A commercial lamb producer’s system in NE Iowa

Only some of Clint's sheep look alike. He selects based on profit rather than looks.

In order to know your profit, you have to keep excellent records. That is how Clint Auderer runs his commercial sheep farm and feedlot outside Holy Cross, IA.Last year he lambed out 60–65 ewes and fed out 600 feeder lambs that he purchases direct. Clint maintains scrupulously detailed records of the sheep that come onto his farm in order to best maximize profit potential.

To determine a ewes profit, Clint combines every variable that influences profit in to a single number that he calls the Profitability Index (PI). The PI is the amount of profit that a ewe is generating in the current market. When a ewe ceases to generate profit, she is culled.

The variables used to determine profit are:

  1. Labor
  2. Fixed costs (depreciation on buildings, machinery and equipment)
  3. Finish weight
  4. Feed efficiency
  5. Prolificacy
  6. Heterosis
  7. Longevity

All of this information is input into Clint’s self developed software (he spent a number of years as a computer programmer). The software also models price of lamb and feedstuffs to aid marketing and culling/retention decisions.

The data and software enable Clint to know each ewe’s profit and potential profit based on the ewes to-date performance and historical data for sheep of a similar type (breed/cross). However, during years when the market conditions are poor (ex. this year) and profit is lacking, he looks at lifetime production. Ewes that are producing 285 lbs or more have tenure.

Clint's ewes were kind enough to pose for this photo. From May-Dec they are on pasture with no supplementation (except for flushing).

The commercial flock is a mixture of Polypay, Romanov and East Friesian though there are a few ewes with Suffolk, Dorset and Columbia genetics. His preferred breed or cross is not set in stone because the most profitable ewe or ewe cross is not the same year after year. One year it may be a Suffolk cross ewe with the best PI or it may be a Polypay Cross. Ewes are bred in the fall, lambed in late March/early April and are on pasture from May to December.

Clint’s 5-year average finishing rate was 1.89 lambs per ewe wintered. This figure includes all open ewes, ewes who lost their lambs and ewes that may have died. The rate for ewe lambs was 1.34 lambs per ewe.

Clint took on 12 feeder lambs from a neighbor. These were the only feeder lambs he bought for 2012.

Ear tags and detailed records allow Clint to know the performance numbers of the lambs on his farms. Based on weights and calculations he can determine the day they should be finished/most profitable.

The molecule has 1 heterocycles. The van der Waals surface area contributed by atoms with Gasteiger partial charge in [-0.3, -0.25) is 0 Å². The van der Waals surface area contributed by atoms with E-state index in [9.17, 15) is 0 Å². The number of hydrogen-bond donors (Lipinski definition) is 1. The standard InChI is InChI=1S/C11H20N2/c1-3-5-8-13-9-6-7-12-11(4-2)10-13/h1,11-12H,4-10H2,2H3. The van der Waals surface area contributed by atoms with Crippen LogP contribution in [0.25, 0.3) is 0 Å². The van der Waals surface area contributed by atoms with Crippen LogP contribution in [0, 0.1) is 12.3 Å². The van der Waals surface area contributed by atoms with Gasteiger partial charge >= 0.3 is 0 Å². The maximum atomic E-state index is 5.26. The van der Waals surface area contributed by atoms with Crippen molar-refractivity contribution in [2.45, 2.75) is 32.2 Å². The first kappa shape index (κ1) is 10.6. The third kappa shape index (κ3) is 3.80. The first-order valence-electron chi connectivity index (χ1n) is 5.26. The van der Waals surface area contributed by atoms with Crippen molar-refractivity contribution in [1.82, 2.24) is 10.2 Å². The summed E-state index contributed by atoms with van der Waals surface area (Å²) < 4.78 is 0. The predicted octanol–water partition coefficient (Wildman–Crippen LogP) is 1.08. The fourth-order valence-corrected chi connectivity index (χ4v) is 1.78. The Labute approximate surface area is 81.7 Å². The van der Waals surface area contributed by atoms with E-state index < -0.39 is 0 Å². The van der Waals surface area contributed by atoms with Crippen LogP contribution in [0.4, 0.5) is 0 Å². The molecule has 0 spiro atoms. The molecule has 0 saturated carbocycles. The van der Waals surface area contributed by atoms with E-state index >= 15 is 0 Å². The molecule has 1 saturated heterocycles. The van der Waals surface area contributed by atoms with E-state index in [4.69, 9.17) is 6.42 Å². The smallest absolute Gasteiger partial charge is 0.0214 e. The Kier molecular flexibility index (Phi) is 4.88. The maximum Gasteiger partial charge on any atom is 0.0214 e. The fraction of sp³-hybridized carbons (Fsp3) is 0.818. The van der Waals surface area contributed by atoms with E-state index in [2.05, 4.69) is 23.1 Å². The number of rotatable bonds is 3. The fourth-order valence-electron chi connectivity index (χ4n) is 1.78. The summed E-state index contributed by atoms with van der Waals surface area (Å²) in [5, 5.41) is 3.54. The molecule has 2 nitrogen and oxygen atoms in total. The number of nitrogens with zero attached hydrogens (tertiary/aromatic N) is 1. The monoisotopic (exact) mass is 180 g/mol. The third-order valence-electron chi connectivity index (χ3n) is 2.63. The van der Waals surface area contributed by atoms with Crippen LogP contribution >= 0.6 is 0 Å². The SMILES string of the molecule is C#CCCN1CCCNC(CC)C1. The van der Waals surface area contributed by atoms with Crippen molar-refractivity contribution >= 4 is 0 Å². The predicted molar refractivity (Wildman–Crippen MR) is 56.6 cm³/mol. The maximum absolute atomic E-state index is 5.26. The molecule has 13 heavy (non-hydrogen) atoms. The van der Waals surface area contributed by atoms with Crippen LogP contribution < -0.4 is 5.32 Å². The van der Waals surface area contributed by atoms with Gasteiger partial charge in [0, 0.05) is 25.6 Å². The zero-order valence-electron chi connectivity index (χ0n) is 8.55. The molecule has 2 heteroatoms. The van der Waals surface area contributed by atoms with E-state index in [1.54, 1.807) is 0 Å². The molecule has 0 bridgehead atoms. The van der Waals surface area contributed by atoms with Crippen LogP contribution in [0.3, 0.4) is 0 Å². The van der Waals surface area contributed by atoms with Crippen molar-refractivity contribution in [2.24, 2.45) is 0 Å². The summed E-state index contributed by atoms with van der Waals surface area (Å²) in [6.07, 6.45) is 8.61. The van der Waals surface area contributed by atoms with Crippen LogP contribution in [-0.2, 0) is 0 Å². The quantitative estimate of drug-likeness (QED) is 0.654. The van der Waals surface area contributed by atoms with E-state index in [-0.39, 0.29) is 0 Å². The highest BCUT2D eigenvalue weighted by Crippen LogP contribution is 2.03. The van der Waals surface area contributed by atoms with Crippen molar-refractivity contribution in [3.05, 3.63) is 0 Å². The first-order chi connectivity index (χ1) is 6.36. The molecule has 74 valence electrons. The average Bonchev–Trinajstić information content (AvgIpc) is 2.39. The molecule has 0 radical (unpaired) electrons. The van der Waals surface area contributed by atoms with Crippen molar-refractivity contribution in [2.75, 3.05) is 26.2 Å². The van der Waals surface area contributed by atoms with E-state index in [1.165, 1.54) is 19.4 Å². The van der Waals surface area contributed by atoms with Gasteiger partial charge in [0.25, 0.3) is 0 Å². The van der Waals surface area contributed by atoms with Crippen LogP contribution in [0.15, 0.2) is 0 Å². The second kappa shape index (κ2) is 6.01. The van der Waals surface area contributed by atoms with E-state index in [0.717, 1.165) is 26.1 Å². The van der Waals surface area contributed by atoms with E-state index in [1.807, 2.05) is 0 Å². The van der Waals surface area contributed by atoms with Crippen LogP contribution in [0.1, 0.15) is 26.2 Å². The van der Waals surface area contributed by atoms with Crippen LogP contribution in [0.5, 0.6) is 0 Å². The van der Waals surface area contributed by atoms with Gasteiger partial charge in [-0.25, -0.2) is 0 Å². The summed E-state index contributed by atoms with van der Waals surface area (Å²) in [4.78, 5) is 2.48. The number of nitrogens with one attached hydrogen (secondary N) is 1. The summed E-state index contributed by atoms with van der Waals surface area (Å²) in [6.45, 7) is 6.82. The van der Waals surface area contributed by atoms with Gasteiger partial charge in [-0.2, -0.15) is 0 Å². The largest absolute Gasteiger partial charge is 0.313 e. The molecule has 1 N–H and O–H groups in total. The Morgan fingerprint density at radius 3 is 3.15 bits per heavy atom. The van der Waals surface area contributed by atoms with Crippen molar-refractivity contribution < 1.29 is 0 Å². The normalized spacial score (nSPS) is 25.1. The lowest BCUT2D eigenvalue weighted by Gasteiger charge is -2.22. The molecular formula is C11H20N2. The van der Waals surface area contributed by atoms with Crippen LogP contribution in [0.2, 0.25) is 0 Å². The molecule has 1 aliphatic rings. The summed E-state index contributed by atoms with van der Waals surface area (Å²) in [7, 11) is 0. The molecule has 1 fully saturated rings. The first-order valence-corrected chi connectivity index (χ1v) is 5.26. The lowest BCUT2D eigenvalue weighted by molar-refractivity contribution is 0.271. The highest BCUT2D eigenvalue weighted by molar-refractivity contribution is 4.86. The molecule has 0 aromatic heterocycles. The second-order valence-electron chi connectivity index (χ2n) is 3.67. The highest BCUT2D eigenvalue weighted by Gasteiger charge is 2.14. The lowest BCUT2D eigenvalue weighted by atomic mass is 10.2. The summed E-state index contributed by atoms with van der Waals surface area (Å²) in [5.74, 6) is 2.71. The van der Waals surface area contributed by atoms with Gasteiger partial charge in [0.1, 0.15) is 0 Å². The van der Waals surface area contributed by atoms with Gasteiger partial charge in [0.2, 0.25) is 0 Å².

Feeder lambs are fed a corn, corn gluten, soybean hull and protein pellet ration. Clint mixes his feeds based on the NRC’s 2007 Nutrient Requirements of Small Ruminants. Lambs are fed with self feeders. This allows the animals to have access to feed even when Clint is at his off-farm job as a mechanical/structural engineer for John Deere. Though the lambs are on self feeders, Clint has noticed minimal feed waste. He credits this to using a whole corn ration when they reach a specific age.

To determine where the lambs are in their growth, Clint weighs lambs at weaning (60 days of age), 100 days and one week before they are ready to head to the packer. To determine the latter, he uses the Grompertz formula for growth. This formula takes the 2 previous weights and predicts an animal’s weight based on the growth curves from previous years. Using this data, Clint determines when the lambs are most profitable, at which point he sells. Lambs are typically ready at 180 days and are sold directly to a packer or packer buyer.

The lambing jugs and the grinder/mixer. The long auger allows Clint to reach deep into the barn to fill feeders. The lambing jugs are built into bunk feeders for efficient feeding.

Clint prefers to buy uniform groups as it makes determining rations and predicting growth more accurate. In May he buys lambs in the 50–60 lb range, June 60–90 lbs and October 65–90 lbs. When lambs come onto the farm they are on a hay/grain mix for a few weeks until he increases the grain and reduces the hay.

Last fall a new barn was built for wintering/lambing ewes and feeding out lambs, but this summer it sits empty. When the time for buying lambs came around, lamb prices were on a downward trend while corn prices were going up. Clint made the decision not to buy feeder lambs. He looks on the bright side by saying that he would likely not be profitable this year if the barn was full of lambs on feed.

How do the lambs taste? Each year he has a few of his own lambs processed for home consumption and he can tell you that they do in fact taste excellent. So not only can he find ways to make sure his flock is profitable, he can also produce a top shelf product.

Clint maintains a website http://www.auderersheep.com/ where he shares details on his operation.